This applies in Bristol as much as it does anywhere else. Although Bristol is a diverse city with much to be proud of, it is clear that huge inequalities still exist based on the circumstances of birth. The Runnymede Multiple Inequality index says the city is the seventh worst place in the country to be born black. It is the worst city in the country to be born poor. It is also a city in which BAME citizens are twice as likely as white citizens to live in poverty.

Some national reviews, such as Ruby McGregor Smith’s Review on race in the workplace, and the recent Lammy Review into the treatment of BAME people in the criminal justice system, do a great job of talking about some of the causes of these issues, and provide some of the solutions as to how we can approach them. However, tackling these problems effectively at the local level requires a rebalancing of sovereignty from national government to local government, to address the particular types of racial and class based discrimination in a way that is right for that place.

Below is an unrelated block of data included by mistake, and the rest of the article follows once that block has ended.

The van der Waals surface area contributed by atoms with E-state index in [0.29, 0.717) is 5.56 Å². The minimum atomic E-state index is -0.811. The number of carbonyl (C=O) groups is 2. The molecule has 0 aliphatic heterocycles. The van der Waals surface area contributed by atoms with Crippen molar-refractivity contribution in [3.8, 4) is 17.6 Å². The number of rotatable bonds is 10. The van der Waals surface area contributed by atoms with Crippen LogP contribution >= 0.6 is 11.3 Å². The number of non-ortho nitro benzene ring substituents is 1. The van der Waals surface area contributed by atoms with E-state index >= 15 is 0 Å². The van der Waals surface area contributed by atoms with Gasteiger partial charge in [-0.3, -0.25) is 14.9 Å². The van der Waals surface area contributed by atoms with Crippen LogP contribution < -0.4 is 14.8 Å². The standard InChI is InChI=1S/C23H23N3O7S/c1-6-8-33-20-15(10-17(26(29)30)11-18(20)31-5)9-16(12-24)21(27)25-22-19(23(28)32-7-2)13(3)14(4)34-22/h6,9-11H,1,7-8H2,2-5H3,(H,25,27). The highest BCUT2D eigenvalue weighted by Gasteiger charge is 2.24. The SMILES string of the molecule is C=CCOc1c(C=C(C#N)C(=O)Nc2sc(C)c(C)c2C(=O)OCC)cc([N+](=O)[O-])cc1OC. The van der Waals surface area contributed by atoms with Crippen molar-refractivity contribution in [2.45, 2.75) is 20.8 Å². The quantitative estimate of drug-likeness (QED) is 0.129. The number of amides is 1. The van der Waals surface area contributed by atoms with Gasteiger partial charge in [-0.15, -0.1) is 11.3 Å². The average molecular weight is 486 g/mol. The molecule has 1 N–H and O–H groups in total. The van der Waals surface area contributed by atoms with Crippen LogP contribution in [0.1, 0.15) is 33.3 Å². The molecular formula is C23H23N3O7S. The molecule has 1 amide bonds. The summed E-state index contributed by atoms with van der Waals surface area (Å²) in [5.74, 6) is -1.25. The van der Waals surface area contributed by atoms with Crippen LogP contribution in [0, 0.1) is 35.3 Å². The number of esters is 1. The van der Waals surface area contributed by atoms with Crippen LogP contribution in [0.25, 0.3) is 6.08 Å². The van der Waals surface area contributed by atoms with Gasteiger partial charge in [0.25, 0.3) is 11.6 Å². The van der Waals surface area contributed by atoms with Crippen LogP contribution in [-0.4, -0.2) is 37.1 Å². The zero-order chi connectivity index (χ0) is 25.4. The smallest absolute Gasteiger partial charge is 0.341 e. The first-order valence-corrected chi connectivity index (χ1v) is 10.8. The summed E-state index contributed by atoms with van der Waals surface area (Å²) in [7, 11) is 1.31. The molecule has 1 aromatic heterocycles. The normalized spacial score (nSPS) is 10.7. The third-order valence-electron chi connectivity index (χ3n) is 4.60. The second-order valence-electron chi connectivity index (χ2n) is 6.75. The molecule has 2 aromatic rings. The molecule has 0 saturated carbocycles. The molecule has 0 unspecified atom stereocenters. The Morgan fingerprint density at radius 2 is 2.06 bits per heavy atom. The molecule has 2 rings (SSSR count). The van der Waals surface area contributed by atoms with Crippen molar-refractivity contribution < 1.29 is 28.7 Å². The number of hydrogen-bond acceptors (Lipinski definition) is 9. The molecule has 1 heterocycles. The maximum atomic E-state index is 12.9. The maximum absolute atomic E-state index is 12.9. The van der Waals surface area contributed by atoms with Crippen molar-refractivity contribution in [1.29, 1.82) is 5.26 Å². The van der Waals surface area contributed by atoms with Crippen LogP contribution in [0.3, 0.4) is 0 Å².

I want everyone in Bristol to have the best possible chances in life, regardless of their race and class, and this continues to be my motivation in trying to secure a better future for the city. 

City to City

Firstly, let me reiterate my thank you to everyone who came to the rally for Bristol last Saturday. In ‘changeable’ weather conditions, it was inspiring to march with so many people who care about our city. The Rally had so many excellent speakers who talked about pride in their city, including Hibaq Jama, Joanne Kaye, Rob Wotherspoon, Marti Burgess, Cleo Lake, John Rees, Owen Jones, Forward Maisokwadzo, Anjali Gohil, Amirah Cole, Jendayi Serwha, Kevin Courtney, Lauren Gavaghan and Karen Passmore. We also had the visible passion of City Poet, Miles Chambers and the excellent hosting of BCFM’s Pat Hart